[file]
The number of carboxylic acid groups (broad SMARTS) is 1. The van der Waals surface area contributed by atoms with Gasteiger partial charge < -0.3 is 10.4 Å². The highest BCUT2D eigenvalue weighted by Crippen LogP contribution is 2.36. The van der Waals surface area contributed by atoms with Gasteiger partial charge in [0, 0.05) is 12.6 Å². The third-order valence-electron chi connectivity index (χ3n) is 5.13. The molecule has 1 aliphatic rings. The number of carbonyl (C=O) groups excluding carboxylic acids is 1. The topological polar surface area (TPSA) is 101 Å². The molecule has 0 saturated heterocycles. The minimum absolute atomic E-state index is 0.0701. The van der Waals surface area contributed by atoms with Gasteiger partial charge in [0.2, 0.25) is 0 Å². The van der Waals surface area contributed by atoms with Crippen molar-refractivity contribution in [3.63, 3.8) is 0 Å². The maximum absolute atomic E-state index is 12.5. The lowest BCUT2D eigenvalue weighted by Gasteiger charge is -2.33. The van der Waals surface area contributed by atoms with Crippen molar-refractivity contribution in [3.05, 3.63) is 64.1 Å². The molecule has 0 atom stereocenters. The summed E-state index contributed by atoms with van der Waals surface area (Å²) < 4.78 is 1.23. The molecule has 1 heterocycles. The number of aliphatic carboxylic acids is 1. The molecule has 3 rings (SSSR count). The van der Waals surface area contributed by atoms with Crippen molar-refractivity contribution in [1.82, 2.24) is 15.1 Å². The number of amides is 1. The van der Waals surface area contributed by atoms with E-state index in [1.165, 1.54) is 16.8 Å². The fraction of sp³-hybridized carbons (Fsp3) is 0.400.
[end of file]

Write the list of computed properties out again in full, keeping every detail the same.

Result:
The number of carboxylic acid groups (broad SMARTS) is 1. The van der Waals surface area contributed by atoms with Gasteiger partial charge < -0.3 is 10.4 Å². The highest BCUT2D eigenvalue weighted by Crippen LogP contribution is 2.36. The van der Waals surface area contributed by atoms with Gasteiger partial charge in [0, 0.05) is 12.6 Å². The third-order valence-electron chi connectivity index (χ3n) is 5.13. The molecule has 1 aliphatic rings. The number of carbonyl (C=O) groups excluding carboxylic acids is 1. The topological polar surface area (TPSA) is 101 Å². The molecule has 0 saturated heterocycles. The minimum absolute atomic E-state index is 0.0701. The van der Waals surface area contributed by atoms with Gasteiger partial charge in [0.2, 0.25) is 0 Å². The van der Waals surface area contributed by atoms with Crippen molar-refractivity contribution in [3.63, 3.8) is 0 Å². The maximum absolute atomic E-state index is 12.5. The lowest BCUT2D eigenvalue weighted by Gasteiger charge is -2.33. The van der Waals surface area contributed by atoms with Crippen molar-refractivity contribution in [3.05, 3.63) is 64.1 Å². The molecule has 0 atom stereocenters. The summed E-state index contributed by atoms with van der Waals surface area (Å²) < 4.78 is 1.23. The molecule has 1 heterocycles. The number of aliphatic carboxylic acids is 1. The molecule has 3 rings (SSSR count). The van der Waals surface area contributed by atoms with Crippen molar-refractivity contribution in [1.82, 2.24) is 15.1 Å². The number of amides is 1. The van der Waals surface area contributed by atoms with E-state index in [1.165, 1.54) is 16.8 Å². The fraction of sp³-hybridized carbons (Fsp3) is 0.400.